Whether to let a business open up should not hinge on opinion polls. But a recent survey of New Yorkers does underscore the absurdity of banning Wal-Mart from the Big Apple.
If you’re used to seeing a Wal-Mart every 30 miles, you may be surprised to learn that there’s not a single Wal-Mart in New York’s five boroughs. Unions have marshaled political clout to keep the company out. Now, with the store again trying to gain a foothold in the area, “community” activist Pat Boone complains that “We need good paying jobs, not minimum wage jobs.” Wal-Mart pays more than minimum wage. But ask yourself: Is no pay for no work really better than a reasonable entry-level wage that sustains some folks’ homes and hearths?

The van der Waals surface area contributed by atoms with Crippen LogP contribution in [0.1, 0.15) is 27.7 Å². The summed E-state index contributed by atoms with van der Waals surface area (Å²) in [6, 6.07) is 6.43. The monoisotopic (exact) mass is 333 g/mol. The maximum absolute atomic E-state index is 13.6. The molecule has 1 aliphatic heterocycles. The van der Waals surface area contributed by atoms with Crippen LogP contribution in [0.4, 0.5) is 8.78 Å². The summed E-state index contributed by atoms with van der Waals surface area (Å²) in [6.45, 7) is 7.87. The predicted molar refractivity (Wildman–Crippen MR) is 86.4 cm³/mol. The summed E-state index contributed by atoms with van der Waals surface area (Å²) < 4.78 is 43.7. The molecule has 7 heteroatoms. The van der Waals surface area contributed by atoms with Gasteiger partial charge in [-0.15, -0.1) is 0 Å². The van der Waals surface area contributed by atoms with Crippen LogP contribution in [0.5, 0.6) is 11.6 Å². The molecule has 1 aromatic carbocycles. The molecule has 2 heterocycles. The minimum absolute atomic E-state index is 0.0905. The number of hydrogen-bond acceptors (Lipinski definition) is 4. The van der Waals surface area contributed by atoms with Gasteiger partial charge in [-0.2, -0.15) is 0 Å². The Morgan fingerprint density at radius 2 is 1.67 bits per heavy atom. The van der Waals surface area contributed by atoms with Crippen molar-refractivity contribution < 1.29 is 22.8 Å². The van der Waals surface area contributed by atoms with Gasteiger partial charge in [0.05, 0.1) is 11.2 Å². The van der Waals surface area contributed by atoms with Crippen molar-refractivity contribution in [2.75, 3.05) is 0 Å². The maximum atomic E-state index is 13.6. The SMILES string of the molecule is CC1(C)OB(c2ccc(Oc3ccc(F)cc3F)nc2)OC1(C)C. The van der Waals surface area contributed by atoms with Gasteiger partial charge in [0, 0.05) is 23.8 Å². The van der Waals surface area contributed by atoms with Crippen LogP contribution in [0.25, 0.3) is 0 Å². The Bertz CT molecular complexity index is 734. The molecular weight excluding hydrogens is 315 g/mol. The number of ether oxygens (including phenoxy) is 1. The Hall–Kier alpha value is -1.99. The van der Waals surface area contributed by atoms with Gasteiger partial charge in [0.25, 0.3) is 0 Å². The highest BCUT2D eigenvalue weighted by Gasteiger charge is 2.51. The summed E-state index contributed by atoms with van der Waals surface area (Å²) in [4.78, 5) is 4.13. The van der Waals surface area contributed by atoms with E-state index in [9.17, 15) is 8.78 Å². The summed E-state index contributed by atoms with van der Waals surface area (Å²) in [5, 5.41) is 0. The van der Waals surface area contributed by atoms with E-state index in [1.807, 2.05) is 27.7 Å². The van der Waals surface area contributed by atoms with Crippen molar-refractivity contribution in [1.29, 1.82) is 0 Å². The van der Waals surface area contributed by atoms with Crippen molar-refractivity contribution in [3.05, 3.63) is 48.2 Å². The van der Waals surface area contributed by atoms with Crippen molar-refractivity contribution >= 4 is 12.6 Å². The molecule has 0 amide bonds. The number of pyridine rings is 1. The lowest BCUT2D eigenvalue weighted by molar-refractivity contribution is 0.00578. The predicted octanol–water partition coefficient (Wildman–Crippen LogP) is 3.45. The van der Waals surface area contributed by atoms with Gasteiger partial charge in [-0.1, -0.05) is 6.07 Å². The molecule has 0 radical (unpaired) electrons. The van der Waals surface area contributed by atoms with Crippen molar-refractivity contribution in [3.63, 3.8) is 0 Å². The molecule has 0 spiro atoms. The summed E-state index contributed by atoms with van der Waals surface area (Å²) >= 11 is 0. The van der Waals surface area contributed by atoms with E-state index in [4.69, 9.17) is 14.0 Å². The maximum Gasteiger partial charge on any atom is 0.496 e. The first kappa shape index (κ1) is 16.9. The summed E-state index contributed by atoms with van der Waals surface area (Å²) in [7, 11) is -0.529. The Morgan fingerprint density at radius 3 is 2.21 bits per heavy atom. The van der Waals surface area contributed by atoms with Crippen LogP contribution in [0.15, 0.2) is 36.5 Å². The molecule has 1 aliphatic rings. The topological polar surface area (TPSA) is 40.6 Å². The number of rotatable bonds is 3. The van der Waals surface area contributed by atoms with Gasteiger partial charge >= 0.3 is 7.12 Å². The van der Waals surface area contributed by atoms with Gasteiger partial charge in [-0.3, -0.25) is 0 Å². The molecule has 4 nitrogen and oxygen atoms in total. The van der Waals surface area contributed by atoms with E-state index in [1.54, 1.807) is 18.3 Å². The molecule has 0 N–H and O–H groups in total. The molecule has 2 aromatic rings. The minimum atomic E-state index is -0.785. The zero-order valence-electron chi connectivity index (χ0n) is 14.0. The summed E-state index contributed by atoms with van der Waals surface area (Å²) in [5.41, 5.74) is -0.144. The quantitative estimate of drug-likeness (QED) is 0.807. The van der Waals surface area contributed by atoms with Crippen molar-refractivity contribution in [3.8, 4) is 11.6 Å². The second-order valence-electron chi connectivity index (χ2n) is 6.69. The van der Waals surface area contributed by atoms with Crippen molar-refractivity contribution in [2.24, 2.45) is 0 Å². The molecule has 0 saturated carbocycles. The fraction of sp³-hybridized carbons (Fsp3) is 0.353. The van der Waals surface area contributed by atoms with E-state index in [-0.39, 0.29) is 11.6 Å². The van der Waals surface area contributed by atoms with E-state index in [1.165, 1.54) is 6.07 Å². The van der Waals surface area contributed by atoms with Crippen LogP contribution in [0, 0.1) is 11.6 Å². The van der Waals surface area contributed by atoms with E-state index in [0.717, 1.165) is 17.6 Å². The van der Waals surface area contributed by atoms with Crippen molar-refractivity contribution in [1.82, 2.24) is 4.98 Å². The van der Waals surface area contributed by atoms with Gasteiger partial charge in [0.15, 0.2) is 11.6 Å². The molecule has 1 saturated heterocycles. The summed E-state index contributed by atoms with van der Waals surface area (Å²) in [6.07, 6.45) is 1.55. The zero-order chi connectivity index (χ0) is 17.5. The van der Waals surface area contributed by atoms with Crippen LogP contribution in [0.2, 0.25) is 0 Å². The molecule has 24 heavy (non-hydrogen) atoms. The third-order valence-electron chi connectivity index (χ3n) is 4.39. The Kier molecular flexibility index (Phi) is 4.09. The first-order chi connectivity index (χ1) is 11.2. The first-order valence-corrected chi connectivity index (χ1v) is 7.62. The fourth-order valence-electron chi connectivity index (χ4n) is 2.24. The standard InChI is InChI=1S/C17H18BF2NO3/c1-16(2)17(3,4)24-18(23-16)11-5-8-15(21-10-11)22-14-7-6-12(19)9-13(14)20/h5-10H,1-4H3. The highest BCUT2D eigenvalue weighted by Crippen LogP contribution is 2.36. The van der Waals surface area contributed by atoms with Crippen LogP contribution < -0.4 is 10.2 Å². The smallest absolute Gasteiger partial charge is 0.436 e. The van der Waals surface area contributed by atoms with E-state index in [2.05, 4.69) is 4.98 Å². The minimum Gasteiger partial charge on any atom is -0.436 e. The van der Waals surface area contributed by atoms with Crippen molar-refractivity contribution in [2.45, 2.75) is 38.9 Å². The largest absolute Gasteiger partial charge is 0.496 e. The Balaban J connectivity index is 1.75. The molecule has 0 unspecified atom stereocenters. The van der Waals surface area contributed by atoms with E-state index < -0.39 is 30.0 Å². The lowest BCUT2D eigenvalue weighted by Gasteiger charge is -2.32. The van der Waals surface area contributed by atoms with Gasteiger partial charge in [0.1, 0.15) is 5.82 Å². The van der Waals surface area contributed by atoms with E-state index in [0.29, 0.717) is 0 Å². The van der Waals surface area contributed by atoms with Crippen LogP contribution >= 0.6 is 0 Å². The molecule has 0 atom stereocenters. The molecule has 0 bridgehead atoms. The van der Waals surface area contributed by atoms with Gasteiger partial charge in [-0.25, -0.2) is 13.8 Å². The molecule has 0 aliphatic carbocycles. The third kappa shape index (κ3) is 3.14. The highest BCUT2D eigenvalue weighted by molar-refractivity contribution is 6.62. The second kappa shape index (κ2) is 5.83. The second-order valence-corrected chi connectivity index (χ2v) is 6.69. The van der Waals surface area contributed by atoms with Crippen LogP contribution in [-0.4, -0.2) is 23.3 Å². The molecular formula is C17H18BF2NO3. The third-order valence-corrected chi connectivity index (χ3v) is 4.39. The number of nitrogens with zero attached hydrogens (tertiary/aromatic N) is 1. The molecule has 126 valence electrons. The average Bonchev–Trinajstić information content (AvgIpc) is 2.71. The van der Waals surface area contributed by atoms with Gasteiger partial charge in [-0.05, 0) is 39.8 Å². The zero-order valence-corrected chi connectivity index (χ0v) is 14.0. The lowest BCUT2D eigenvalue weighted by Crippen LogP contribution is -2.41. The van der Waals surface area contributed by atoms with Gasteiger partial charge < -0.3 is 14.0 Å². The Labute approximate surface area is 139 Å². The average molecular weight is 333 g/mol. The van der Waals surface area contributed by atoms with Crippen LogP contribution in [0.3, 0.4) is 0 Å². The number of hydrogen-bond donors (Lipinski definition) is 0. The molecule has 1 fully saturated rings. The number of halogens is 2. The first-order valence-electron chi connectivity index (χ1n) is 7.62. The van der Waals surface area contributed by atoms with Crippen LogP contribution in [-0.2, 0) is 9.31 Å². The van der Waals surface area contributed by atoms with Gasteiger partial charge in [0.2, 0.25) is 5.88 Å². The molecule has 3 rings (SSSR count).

And who is the “we” that this “community” activist speaks of? The unemployed workers who would flock to the job-application lines if Wal-Mart came to town? The 71 percent of New Yorkers who, according to Douglas Schoen’s survey of 1000 New Yorkers, would cram the store’s aisles?
Too often, political power caters to interest groups eager to force others to conform to their own way of thinking. Markets, by contrast, are all about offering a value and then letting people decide for themselves whether they want to pay for it.
So let Wal-Mart open up, New York. Let honest, hard-working people get the best deals for food and supplies.
This is Common Sense. I’m Paul Jacob.